Although there had always been a question whether American participation was desired or even if it would be allowed, US Secretary of Defense Weinberger made it clear that the U.S. was willing to cooperate. The US tried to thwart a totally European EFA by offering European participants the opportunity to codevelop a ?ghter such as Agile Falcon or Homet 2000 which would be used in Europe as well as sold elsewhere. The Europeans however, rejected this approach in spite of its appeal of having up to two-thirds the cost of developing the EFA funded by the US. There was a real fear that in such a program the U.S. would completely dominate the program, thus furthering the demise of Europe's aircraft design capabilities.
Difficulties faced by cooperative acquisition programs are the inability to agree on common requirements and the existence of economic or political interests of the partner nations which conflict with or impinge on the program. These are the causes of failure of many of the past cooperative projects undertaken by NATO countries for the purpose of standardization. All the nations involved in the European Fighter Aircraft (EFA) program have been subject to the same problems and have defended their internal economic interests within the program. On the other hand, their collective economic interests had the effect of keeping the program alive despite the difficulties. Irrespective of standardization purposes, the EFA appeared as both a military and industrial necessity to push the aerospace industries of the partner nations to a competitive level in the world marketplace.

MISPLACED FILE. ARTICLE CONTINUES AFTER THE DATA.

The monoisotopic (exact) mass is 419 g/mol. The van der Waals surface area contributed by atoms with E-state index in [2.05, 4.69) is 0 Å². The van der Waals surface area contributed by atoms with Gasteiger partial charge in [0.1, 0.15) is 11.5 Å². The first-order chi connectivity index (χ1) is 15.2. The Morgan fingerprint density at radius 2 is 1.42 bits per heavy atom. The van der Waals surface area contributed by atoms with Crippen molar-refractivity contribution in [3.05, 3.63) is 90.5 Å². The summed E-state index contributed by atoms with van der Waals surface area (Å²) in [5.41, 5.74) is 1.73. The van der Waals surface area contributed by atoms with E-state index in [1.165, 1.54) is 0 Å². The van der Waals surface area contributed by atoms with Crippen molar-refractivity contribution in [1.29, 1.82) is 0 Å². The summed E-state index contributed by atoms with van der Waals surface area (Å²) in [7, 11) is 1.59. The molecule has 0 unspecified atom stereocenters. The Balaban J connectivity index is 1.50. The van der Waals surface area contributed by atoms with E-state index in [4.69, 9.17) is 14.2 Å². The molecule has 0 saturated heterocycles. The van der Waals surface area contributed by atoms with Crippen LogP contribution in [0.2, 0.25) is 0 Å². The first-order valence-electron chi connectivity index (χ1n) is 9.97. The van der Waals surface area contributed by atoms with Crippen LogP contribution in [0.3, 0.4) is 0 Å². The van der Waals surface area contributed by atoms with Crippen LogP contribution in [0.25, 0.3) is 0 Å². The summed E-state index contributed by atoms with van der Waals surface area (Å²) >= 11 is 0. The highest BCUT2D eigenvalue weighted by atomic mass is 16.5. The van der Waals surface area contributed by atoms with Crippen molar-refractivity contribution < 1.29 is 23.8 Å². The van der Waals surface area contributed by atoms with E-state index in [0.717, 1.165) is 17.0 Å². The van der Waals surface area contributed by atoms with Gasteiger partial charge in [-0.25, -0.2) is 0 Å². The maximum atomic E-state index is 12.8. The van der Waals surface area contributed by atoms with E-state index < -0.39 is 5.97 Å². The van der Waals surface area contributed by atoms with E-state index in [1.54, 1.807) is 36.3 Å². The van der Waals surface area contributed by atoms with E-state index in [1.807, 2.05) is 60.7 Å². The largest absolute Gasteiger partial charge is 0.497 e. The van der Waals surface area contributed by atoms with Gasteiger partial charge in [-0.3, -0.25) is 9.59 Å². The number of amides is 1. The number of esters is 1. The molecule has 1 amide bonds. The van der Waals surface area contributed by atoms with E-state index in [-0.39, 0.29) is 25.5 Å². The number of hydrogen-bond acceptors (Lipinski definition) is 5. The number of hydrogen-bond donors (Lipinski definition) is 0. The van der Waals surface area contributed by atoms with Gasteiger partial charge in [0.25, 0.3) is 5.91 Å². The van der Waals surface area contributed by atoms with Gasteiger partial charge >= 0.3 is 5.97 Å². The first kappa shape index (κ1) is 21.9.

The Gray Threat, a publication by RAND that argued for the F-22, compares the potential performance of three fighters - the Swedish Grippen, the French Rafale, and the EF-2000 - with the capabilities of the F-15 and F- 16. The analysis suggests that the Rafale offers and the EF-2000 may offer substantial improvements over the F-16 and that they have capabilities roughly equal to the F-15E. RAND claims that the Grippen, a smaller plane, would nonetheless have capabilities that exceed those of the F-16. Some U.S. aircraft builders dispute those estimates. Lockheed Martin, the F-16's manufacturer, argues that the RAND study used the thrust-to-weight ratio - a measure that can translate into speed and agility - of the block 42 F-16, which has the lowest thrust-to-weight ratio of any F-16 produced. It suggests that current F-16s have ratios that are 20 percent higher-in other words, comparable to other top fighters.